Marcel and Rudolph are now living together in their attic-studio. Musetta and Mimi have left them. They are seemingly working, but their thoughts wander towards the women they love. Schaunard and Colline enter with rolls and a herring for their meal. They have a wild time and are dancing and singing when Musetta enters and tells them that Mimi is outside so weak and ill that she can go no further. They make up a bed on the couch for her and bring her in. She clings to Rudolph and implores him not to leave her. Mimi reconciles Marcel and Musetta. Musetta tells her old friends that Mimi is dying and gives them her earrings to sell, asking them to get a doctor for Mimi. They all go out leaving Rudolph alone with Mimi. He holds her in his arms and recalls their love. Mimi is seized with a fit of coughing and falls back in a faint. Musetta returns with medicine. Mimi regains consciousness and turning to Rudolph tells him of her love. Musetta falls upon her knees in prayer and Mimi passes away in Rudolph’s arms.
_...rain or dust, cold or heat, nothing stops these bold adventurers.
Their existence of every day is a work of genius, a daily problem which they always contrive to solve with the aid of bold mathematics.
When want presses them, abstemious as anchorites—but, if a little fortune falls into their hands, see them ride forth on the most ruinous fancies, loving the fairest and youngest, drinking the oldest and best wines, and not finding enough windows whence to throw their money; then—the last crown dead and buried—they begin again to dine at the table d’hote of chance, where their cover is always laid; smugglers of all the industries which spring from art; in chase, from morning till night, of that wild animal which is called the crown.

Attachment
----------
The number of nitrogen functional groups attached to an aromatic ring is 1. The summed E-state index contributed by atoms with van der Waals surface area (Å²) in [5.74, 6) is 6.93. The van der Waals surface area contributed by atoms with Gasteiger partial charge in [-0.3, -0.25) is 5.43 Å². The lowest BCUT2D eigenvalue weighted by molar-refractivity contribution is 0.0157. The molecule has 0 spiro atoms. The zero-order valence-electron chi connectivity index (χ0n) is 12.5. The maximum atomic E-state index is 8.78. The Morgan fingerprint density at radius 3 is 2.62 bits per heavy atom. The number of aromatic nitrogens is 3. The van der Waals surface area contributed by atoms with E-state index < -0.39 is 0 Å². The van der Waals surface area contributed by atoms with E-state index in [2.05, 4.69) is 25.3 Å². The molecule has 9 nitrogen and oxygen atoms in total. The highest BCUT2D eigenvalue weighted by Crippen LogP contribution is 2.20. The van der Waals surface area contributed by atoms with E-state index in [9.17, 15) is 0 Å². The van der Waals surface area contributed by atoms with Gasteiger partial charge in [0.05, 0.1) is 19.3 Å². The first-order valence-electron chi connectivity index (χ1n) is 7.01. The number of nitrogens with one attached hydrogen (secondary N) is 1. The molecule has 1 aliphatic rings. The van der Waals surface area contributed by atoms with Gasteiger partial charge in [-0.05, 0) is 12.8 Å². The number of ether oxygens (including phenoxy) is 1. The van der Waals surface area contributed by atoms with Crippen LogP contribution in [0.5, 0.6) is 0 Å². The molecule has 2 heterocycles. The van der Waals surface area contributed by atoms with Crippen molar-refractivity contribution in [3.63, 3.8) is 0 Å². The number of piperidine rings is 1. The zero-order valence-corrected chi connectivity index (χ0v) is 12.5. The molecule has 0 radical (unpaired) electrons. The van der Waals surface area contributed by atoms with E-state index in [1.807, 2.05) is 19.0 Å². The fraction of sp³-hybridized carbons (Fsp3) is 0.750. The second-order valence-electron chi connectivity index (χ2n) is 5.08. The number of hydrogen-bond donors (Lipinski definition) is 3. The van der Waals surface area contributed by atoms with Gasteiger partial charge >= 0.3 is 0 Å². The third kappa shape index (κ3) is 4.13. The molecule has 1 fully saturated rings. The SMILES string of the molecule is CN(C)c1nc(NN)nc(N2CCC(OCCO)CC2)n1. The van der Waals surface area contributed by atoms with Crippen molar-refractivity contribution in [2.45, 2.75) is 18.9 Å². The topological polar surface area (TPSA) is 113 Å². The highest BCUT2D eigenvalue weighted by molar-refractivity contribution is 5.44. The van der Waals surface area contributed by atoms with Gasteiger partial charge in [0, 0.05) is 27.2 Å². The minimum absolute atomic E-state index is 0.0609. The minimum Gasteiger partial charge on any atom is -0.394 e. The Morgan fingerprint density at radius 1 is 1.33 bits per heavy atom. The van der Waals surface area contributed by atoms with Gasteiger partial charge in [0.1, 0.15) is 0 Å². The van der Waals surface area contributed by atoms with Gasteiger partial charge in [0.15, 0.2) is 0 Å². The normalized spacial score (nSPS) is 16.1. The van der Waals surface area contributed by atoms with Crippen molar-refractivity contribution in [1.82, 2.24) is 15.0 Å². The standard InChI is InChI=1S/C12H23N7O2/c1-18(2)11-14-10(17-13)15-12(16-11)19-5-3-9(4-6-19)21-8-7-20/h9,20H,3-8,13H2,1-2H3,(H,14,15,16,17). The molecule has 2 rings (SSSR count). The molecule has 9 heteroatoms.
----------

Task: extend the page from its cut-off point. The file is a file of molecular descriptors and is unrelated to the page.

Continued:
“Bohemia” has a special dialect, a distinct jargon of its own. This vocabulary is the hell of rhetoric and the paradise of neologism_.
A gay life; yet a terrible one!
(Il. MURGER, preface to “Vie de Boheme")
[Footnote 1: Rather than follow Murger’s novel step by step, the authors of the present libretto, both for reasons of musical and dramatic effect, have sought to derive inspiration from the French writer’s admirable preface.
Although they have faithfully portrayed the characters, even displaying a certain fastidiousness as to sundry local details; albeit in the scenic development of the opera they have followed Murger’s method of dividing the libretto into four separate acts, in the dramatic and comic episodes they have claimed that ample and entire freedom of action, which, rightly or wrongly, they deemed necessary to the proper scenic presentment of a novel the most free, perhaps, in modern literature.
Yet, in this strange book, if the characters of each person therein stand out clear and sharply defined, we often may perceive that one and the same temperament bears different names, and that it is incarnated, so to speak, in two different persons. Who cannot detect in the delicate profile of one woman the personality both of Mimi and of Francine? Who, as he reads of Mimi’s “little hands, whiter than those of the Goddess of Ease,” is not reminded of Francine’s little muff?